...it's a stat in the Harper's Index™ this month: "Average number of new blogs created each second: 1." Which just goes to show you (and by "you", I mean "me"), you're not nearly as unique as you thought. For those of you playing along at home that's 3600 blogs an hour, 86,400 blogs a day, 604,800 blogs a week, 31,536,000 blogs a year. A large percentage of these must be these bot-created spam blogs that seem to exist only to create Google hits (which, frankly, I can't figure out--it seems like the easiest thing in the world for search engines to weed out. Clearly I'm missing something). Another large percentage has got to be people who say to themselves, "hey, I'll start a blog, that'll be keen," write one entry, and never come back to it. But even if only one out of every ten blogs is actually somebody writing his or her (or its) thoughts on any sort of regular basis...well, you do the math.
I talked before about how, given a large demographic sample, you can make acurate behavioral predictions that are impossible to make about an individual in that group. I started a blog for a reason that, I imagine, is relatively atypical (though given 31 MILLION blogs a year, if only one in a thousand blogs are started as a project for school, I've got a lot of company anyway). After I'd been doing it for a month or two, I discovered a bunch of my friends were also blogging, and I sort of joined their club, and modified the things I blogged about, and so on. In other words, from the perspective of my little brain, the reasons I write a blog are rather nuanced and complex and seemingly unique. From the perspective of, e.g., the dude who compiles Harper's Index™, the fact that I write a blog is neither remarkable nor particularly surprising.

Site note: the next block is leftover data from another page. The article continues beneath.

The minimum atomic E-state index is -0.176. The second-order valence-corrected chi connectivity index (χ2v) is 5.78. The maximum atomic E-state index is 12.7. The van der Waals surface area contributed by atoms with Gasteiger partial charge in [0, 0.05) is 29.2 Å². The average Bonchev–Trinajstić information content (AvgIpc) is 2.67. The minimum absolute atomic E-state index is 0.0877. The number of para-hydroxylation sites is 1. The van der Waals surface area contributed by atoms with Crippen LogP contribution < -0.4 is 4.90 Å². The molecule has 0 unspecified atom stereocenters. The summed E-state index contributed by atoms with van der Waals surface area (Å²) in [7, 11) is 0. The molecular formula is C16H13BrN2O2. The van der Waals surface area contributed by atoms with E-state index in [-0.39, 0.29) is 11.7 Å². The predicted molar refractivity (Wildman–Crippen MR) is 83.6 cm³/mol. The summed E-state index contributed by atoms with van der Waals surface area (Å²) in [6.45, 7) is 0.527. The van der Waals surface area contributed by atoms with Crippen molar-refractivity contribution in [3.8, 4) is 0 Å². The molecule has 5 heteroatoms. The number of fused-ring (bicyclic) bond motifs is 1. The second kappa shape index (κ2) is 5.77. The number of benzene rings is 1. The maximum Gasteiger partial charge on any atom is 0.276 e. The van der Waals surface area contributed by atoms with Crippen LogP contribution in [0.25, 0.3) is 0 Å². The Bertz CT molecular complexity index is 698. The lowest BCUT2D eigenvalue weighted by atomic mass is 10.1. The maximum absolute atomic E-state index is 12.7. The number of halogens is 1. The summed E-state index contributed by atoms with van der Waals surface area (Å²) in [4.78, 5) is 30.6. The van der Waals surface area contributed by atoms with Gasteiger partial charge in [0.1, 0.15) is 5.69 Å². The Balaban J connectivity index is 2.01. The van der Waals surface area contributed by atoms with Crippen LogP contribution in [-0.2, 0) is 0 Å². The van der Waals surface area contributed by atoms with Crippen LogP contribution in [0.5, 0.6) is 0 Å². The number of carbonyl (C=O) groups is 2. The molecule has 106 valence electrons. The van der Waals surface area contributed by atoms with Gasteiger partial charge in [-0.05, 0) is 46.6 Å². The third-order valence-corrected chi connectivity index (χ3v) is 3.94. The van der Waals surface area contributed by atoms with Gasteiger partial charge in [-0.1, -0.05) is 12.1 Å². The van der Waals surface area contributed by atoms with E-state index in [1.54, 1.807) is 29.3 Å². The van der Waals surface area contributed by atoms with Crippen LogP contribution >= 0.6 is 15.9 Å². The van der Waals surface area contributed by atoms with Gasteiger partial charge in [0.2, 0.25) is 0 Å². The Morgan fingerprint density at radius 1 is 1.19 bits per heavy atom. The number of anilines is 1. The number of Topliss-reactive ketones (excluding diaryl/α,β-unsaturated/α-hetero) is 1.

All this is by way of making an "it's a map, not the territory," argument. I can predict, for instance, that if you're reading this right now that you either, a) own an iPod, or b) are married to me. Well, I'm right, aren't I? And yet it's a strangely unimpressive inference. It's factually true, yet says almost nothing about the incredibly complex process that went into you deciding to (circle one) buy an iPod/marry me (if you're reading this blog and you neither own an iPod nor are married to me, well, who the heck are you? Leave me a comment or something). The model of the universe in which you are merely the sum of your decisions and actions, in which you are an actor in some mass market or abstracted closed system, is a useful model for making generalized predictions about the behavior of you and others who are in some way, "like" you. And it's a model that says nothing about how you, blog reader and iPod owner/spouse, got where you are, where you're going, or what's going on in your little brain right now.
Harper's Index™ is a registered trademark. Oh yes it is.